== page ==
Casinos are all about having a good time, which includes customer service. Free drinks are an essential part of the business model that keeps guests happy and in their seats. Giving anything away for free may seem like a loss, but the house makes it back in increased sales and gaming. But in several Midwestern states, casinos are barred from offering complimentary drinks to their patrons. At first glance, this regulation appears wholesome, although grossly paternalistic, in intent: the state is attempting to protect its citizens from becoming too inebriated while “investing” their money at a casino. But these states have an ace up their sleeves, and the “A” stands for anti-competition.
The motivation to ban free drinks in Ohio’s casinos, for example, came from a few different advocates, most recognizably Mothers Against Drunk Drivers (“MADD”). MADD became the face of the fight to ban free drinks in casinos, and why not? It’s a noble organization which puts a moral face on an issue that is well understood. Free drinks could conceivably lead to more drunk drivers on the road. But the true lobbyists behind the ban on the complimentary services offered elsewhere in casino havens like Las Vegas and Atlantic City have a much less altruistic motive.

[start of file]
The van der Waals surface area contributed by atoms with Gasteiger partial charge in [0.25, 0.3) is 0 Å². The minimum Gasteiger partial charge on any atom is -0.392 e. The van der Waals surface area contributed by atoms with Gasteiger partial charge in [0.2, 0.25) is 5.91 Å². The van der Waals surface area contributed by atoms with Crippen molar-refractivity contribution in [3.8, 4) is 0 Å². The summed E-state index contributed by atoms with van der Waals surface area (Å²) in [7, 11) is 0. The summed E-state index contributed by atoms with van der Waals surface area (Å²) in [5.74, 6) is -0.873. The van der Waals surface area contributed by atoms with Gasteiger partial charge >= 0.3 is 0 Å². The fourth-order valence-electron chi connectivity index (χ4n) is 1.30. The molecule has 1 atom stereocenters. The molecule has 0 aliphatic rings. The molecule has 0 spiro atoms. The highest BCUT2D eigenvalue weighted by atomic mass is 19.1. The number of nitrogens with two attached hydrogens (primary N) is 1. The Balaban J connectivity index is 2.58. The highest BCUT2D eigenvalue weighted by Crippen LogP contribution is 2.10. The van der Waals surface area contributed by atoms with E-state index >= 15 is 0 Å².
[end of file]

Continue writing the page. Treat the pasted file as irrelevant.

Restaurants associations are no strangers to supporting laws that protect their businesses from competition. The Institute for Justice has led the charge in the fight against anti-competitive food-truck laws throughout the country, and we’ve often found that the main supporters of laws that severely restrict where, when, and how food trucks can operate are restaurants who would rather have the government fight their battles for them.
In this case, restaurants complain that nearby casinos will detract from their business if they are allowed to offer free drinks. “We were concerned it would create an uneven playing field,” said the spokesman for the Ohio Restaurant Association. “[F]ree drinks improve the odds of people not leaving the casinos to go out, enjoy the community and dine at our members.”
Is that really the government’s problem? If a restaurant loses business because a nearby casino is offering free drinks, it needs to adapt and figure out another way to attract customers—not lobby for the government to use its power to protect its bottom line. The market depends on competition, and it works best without the government playing favorites. The restaurants are trying to play with a stacked deck, and the government should know better than to agree to deal it out.
— Phil Applebaum
Phil Applebaum is a Maffucci Fellow at the Institute for Justice